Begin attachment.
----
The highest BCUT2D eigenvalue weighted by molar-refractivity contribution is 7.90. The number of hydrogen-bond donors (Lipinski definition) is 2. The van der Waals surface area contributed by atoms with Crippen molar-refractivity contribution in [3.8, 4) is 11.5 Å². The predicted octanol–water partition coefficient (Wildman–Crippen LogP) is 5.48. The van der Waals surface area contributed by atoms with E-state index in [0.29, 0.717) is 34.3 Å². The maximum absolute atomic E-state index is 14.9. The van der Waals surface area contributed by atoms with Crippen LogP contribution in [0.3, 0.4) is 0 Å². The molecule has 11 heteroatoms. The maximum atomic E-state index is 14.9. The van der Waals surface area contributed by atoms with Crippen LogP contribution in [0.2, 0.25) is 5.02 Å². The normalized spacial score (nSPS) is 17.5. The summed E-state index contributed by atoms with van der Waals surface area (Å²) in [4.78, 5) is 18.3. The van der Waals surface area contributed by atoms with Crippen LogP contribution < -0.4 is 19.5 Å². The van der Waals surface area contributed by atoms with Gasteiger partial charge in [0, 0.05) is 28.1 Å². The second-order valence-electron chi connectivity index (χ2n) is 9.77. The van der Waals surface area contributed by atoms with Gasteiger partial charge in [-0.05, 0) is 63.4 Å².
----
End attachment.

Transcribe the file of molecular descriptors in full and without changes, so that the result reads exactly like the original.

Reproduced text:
The highest BCUT2D eigenvalue weighted by molar-refractivity contribution is 7.90. The number of hydrogen-bond donors (Lipinski definition) is 2. The van der Waals surface area contributed by atoms with Crippen molar-refractivity contribution in [3.8, 4) is 11.5 Å². The predicted octanol–water partition coefficient (Wildman–Crippen LogP) is 5.48. The van der Waals surface area contributed by atoms with E-state index in [0.29, 0.717) is 34.3 Å². The maximum absolute atomic E-state index is 14.9. The van der Waals surface area contributed by atoms with Crippen LogP contribution in [0.3, 0.4) is 0 Å². The molecule has 11 heteroatoms. The maximum atomic E-state index is 14.9. The van der Waals surface area contributed by atoms with Crippen LogP contribution in [0.2, 0.25) is 5.02 Å². The normalized spacial score (nSPS) is 17.5. The summed E-state index contributed by atoms with van der Waals surface area (Å²) in [4.78, 5) is 18.3. The van der Waals surface area contributed by atoms with Crippen LogP contribution < -0.4 is 19.5 Å². The van der Waals surface area contributed by atoms with Gasteiger partial charge in [0, 0.05) is 28.1 Å². The second-order valence-electron chi connectivity index (χ2n) is 9.77. The van der Waals surface area contributed by atoms with Gasteiger partial charge in [-0.05, 0) is 63.4 Å².